He also noted that most of the UN personnel, especially humanitarians, want to stay and deliver to respond to the dramatic needs of the Afghan people. But, he added, he shares their concern, anxiety and pain, stressing that the safety of all UN personnel in Afghanistan is his top priority.
The World Health Organization (WHO) said it has been distributing life-saving supplies to health facilities and its partners in Kabul, Kandahar and Kunduz.
However, WHO said that it now only have enough supplies in-country to last for one week and 70% of the supplies were released to health centers.
According to WHO, over 500 metric tons of medicines and supplies remain in their warehouses in Dubai. They were ready and planned to be delivered to Afghanistan this week, but Kabul airport remains closed to commercial flights and based on operational and security constraints, countries sending in empty planes to pick up evacuees do not feel they are able to help at this point.
For its part, the World Food Program (WFP) said that operations have been underway at all WFP Afghan field offices, as well as Kabul. However, WFP also warned that it is due to run out of some food stocks such as wheat flour as early as October, and it requires immediate upfront funds to support the millions of people depending on them to deliver food.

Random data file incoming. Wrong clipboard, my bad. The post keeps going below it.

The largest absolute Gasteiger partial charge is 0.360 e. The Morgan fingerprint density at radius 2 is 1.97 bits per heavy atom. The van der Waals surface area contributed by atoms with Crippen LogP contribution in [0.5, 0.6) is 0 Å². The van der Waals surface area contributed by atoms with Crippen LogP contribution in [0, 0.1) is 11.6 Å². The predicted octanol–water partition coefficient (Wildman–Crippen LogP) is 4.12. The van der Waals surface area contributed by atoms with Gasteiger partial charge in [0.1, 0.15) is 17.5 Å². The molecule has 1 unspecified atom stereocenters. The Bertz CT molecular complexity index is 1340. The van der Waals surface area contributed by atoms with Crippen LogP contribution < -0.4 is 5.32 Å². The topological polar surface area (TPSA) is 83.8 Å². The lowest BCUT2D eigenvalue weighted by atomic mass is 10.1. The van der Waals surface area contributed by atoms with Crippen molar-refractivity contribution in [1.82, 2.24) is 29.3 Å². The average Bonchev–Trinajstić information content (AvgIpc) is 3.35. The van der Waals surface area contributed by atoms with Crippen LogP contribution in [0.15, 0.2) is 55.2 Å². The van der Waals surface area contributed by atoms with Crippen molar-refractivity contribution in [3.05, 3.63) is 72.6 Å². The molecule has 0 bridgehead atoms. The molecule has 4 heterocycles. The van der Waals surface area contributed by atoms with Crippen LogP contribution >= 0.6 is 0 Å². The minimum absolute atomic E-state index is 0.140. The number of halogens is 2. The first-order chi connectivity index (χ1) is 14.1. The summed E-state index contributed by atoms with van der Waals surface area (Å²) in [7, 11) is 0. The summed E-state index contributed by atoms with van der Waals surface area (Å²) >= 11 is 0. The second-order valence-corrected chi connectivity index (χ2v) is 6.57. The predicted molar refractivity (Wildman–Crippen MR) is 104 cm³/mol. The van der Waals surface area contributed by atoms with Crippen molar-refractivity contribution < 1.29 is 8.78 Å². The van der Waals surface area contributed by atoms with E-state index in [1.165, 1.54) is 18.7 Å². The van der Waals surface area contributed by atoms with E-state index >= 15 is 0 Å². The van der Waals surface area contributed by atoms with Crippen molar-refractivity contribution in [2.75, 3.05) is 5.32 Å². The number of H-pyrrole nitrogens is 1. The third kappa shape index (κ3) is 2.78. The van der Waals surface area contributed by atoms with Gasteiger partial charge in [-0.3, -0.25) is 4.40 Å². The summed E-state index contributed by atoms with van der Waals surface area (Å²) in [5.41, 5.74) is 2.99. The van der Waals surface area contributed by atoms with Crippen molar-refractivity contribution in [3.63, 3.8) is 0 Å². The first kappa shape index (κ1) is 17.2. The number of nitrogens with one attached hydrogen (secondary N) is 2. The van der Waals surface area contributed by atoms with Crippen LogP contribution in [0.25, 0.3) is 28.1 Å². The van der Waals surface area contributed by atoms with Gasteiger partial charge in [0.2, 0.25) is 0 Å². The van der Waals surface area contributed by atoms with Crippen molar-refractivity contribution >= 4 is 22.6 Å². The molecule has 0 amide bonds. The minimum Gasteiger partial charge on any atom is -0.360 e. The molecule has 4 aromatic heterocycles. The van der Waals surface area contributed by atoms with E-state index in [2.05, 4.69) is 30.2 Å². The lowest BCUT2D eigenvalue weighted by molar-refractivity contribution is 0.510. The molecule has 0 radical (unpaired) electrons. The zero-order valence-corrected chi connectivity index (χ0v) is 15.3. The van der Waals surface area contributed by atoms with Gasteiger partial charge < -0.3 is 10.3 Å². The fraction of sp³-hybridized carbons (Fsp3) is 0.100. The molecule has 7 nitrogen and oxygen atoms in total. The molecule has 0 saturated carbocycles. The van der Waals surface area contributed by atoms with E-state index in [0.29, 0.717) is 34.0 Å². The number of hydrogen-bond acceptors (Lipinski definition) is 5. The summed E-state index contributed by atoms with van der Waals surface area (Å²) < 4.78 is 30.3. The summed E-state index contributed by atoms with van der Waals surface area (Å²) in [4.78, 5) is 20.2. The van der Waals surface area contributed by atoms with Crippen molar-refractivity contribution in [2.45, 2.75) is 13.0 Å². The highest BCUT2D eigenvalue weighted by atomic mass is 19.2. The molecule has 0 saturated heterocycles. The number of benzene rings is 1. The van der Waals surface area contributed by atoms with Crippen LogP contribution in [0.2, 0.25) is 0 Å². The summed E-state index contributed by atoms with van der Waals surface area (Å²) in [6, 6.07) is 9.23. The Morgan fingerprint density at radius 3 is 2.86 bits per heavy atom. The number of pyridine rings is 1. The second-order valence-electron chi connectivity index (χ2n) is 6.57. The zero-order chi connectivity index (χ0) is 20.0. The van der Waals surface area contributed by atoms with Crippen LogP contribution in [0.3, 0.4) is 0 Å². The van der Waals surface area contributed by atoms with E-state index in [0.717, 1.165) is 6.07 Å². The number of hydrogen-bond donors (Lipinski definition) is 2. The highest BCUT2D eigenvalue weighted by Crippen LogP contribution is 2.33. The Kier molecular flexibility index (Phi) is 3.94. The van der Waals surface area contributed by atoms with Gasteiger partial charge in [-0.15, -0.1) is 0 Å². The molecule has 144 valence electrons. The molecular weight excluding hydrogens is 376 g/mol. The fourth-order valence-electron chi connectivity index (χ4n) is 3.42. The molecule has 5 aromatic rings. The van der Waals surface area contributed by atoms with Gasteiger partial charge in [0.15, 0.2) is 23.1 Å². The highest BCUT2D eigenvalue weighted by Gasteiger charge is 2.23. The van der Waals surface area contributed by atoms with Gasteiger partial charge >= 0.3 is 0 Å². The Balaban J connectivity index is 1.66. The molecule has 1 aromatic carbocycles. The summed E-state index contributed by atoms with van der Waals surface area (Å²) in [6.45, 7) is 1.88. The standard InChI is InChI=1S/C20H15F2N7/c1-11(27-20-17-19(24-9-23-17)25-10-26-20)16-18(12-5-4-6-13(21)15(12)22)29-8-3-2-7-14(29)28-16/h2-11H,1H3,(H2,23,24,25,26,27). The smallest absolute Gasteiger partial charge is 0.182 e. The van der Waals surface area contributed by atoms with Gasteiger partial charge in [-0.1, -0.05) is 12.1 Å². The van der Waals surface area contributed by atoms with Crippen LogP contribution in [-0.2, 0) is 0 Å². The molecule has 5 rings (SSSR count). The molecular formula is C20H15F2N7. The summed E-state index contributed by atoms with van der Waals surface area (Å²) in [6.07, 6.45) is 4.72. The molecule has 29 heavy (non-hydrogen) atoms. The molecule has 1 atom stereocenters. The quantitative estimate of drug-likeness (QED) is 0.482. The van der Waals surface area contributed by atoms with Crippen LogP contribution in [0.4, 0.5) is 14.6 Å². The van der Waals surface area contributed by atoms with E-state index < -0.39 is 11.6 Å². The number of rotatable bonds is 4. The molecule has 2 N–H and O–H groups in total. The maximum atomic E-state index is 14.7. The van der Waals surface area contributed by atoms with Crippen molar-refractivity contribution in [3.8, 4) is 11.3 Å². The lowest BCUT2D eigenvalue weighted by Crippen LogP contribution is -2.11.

UNDP has distributed corn, tomato, cucumber, squash, okra and 40 kg of fertilizer to 600 farmers in rural Nangahar for the next cropping season so that they can continue selling in local markets.
In a special session on Afghanistan, the High Commissioner for Human Rights, Michelle Bachelet, said that in recent weeks, her Office has received harrowing and credible reports of the impact on civilians of violations of human rights and of international humanitarian law, by parties to the conflict.
pgh/Pll/oda / ifb